Over three decades I have been 'digitally transforming' companies as a founder, entrepreneur and board member.
But whether in a small student company, a hyped start-up or a listed international corporation, the challenges are basically always the same.
Over time, I have been able to work out, internalize and successfully apply the essence of the digital transformation of companies, their business models and their employees.
In my fourth professional decade, I therefore actively support companies in successfully realizing their ambitious digital vision.
With enthusiasm as an entrepreneur.
With experience as a manager.
With empathy as a human.
Board member in two listed investment companies.
Focus on leadership, operations and digitalization.
Founder & CEO of two digital platform ventures.
Both sustainably established as market leaders.
My professional background.
My internet story.
The start-up had just been launched when the dot.com crisis hit the market for young Internet companies. The venture capital threatens to run out in the short term. The rescue mission succeeds, 10% of the shares go to a strategic investor for 5 million German marks.
“Just tell the truth” says my girlfriend over breakfast. So I call an extraordinary shareholders’ meeting and inform the investor that my co-founder is happily spending the money that is so urgently needed to break even.
After the subsequent takeover battle, Germany’s leading law firm is once again a little richer and I am the proud owner of a start-up consisting of an ambitious business plan and a lot of hope. I also have an impressive mountain of debt (I don’t even want to mention the amount here over 20 years later, my banker might be among the readers) and have mortgaged my house for the down payment to demonstrate a certain repayment intention. The latter is used as a “headquarters” and I was able to acquire it because my previously founded student company had quickly become the market leader in a small niche. I rewarded myself with a bright blue Carrera 4 Targa, which I am still embarrassed to say to my former fellow students at Ludwig Maximilian University.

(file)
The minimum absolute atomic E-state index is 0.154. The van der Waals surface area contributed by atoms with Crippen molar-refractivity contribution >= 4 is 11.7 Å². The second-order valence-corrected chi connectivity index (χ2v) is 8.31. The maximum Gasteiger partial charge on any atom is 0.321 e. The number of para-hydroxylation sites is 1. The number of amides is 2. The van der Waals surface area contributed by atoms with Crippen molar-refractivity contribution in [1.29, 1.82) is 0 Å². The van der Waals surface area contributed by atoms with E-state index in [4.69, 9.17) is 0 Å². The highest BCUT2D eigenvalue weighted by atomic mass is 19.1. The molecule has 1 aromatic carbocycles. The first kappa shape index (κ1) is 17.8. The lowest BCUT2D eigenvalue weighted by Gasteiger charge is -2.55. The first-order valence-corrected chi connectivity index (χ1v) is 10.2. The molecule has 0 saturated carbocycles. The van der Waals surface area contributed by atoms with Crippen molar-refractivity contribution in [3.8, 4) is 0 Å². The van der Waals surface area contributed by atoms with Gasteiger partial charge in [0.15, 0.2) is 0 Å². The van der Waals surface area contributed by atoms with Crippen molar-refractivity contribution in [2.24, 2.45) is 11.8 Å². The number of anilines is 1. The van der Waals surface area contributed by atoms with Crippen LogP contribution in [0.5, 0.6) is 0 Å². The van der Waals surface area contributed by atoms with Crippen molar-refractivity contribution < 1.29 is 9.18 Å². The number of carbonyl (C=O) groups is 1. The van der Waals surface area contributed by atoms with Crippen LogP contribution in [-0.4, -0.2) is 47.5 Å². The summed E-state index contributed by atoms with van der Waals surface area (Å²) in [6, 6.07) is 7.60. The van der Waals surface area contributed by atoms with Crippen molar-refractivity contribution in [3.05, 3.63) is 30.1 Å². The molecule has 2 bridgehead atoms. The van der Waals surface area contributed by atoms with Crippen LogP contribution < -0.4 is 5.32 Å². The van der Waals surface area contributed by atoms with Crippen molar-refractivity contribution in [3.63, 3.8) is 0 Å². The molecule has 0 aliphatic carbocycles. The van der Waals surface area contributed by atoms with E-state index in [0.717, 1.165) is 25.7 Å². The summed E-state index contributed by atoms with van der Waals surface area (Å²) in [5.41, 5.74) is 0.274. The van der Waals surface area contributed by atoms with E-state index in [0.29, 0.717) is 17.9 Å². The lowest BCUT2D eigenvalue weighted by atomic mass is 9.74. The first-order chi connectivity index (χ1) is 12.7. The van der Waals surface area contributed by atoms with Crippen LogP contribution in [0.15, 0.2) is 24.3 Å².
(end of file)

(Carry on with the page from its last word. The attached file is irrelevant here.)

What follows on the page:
Three years later, I’m sitting with investment bankers who have traveled all the way from New York on a private jet in an office I’ve just moved into in an iconic old brewery at the Ammersee. There’s an icy draught through the cracks in the glazing, which only partially closes a former loading ramp, but at least you can see the Ammersee and even the Zugspitze when it’s sunny.
I’d better ask again after my presentation – after all, we’re talking about a quarter of a billion euros and my English is still at school level. But the CFO reaffirms the investment decision and adds: “For three reasons: Integrity. Integrity. Integrity.” Everyone nods in agreement.
I take this to mean that they believe I can successfully implement the ambitious plan I have presented with my team and their money. And that’s exactly what happens.
Apparently, honesty really does pay off. So I make “integrity” my “business paradigm”. And marry my girlfriend.
The investor, the then proud US investment bank Lehman Brothers, has long since gone bankrupt. But I will soon be celebrating my silver wedding anniversary.